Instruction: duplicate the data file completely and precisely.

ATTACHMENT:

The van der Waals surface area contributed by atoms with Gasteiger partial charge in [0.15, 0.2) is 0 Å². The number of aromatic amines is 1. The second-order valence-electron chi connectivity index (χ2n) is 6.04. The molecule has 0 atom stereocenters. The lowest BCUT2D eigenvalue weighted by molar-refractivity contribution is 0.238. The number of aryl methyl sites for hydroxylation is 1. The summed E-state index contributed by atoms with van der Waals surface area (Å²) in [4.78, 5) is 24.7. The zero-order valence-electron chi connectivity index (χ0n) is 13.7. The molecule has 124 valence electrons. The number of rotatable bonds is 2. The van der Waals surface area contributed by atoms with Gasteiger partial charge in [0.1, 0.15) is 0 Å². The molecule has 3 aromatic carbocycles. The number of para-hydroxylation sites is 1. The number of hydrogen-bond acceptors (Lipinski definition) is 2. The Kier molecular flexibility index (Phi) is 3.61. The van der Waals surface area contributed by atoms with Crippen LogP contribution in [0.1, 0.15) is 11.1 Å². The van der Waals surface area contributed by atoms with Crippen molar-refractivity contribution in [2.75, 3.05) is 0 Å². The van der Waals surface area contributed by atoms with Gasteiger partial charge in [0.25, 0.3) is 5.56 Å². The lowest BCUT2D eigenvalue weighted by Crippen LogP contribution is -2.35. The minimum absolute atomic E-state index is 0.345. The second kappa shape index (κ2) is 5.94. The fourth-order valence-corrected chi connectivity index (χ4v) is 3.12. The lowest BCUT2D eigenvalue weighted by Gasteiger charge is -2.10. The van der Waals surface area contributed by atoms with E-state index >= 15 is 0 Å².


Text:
The van der Waals surface area contributed by atoms with Gasteiger partial charge in [0.15, 0.2) is 0 Å². The number of aromatic amines is 1. The second-order valence-electron chi connectivity index (χ2n) is 6.04. The molecule has 0 atom stereocenters. The lowest BCUT2D eigenvalue weighted by molar-refractivity contribution is 0.238. The number of aryl methyl sites for hydroxylation is 1. The summed E-state index contributed by atoms with van der Waals surface area (Å²) in [4.78, 5) is 24.7. The zero-order valence-electron chi connectivity index (χ0n) is 13.7. The molecule has 124 valence electrons. The number of rotatable bonds is 2. The van der Waals surface area contributed by atoms with Gasteiger partial charge in [0.1, 0.15) is 0 Å². The molecule has 3 aromatic carbocycles. The number of para-hydroxylation sites is 1. The number of hydrogen-bond acceptors (Lipinski definition) is 2. The Kier molecular flexibility index (Phi) is 3.61. The van der Waals surface area contributed by atoms with Crippen LogP contribution in [0.1, 0.15) is 11.1 Å². The van der Waals surface area contributed by atoms with Crippen molar-refractivity contribution in [2.75, 3.05) is 0 Å². The van der Waals surface area contributed by atoms with Gasteiger partial charge in [0.25, 0.3) is 5.56 Å². The lowest BCUT2D eigenvalue weighted by Crippen LogP contribution is -2.35. The minimum absolute atomic E-state index is 0.345. The second kappa shape index (κ2) is 5.94. The fourth-order valence-corrected chi connectivity index (χ4v) is 3.12. The lowest BCUT2D eigenvalue weighted by Gasteiger charge is -2.10. The van der Waals surface area contributed by atoms with E-state index >= 15 is 0 Å².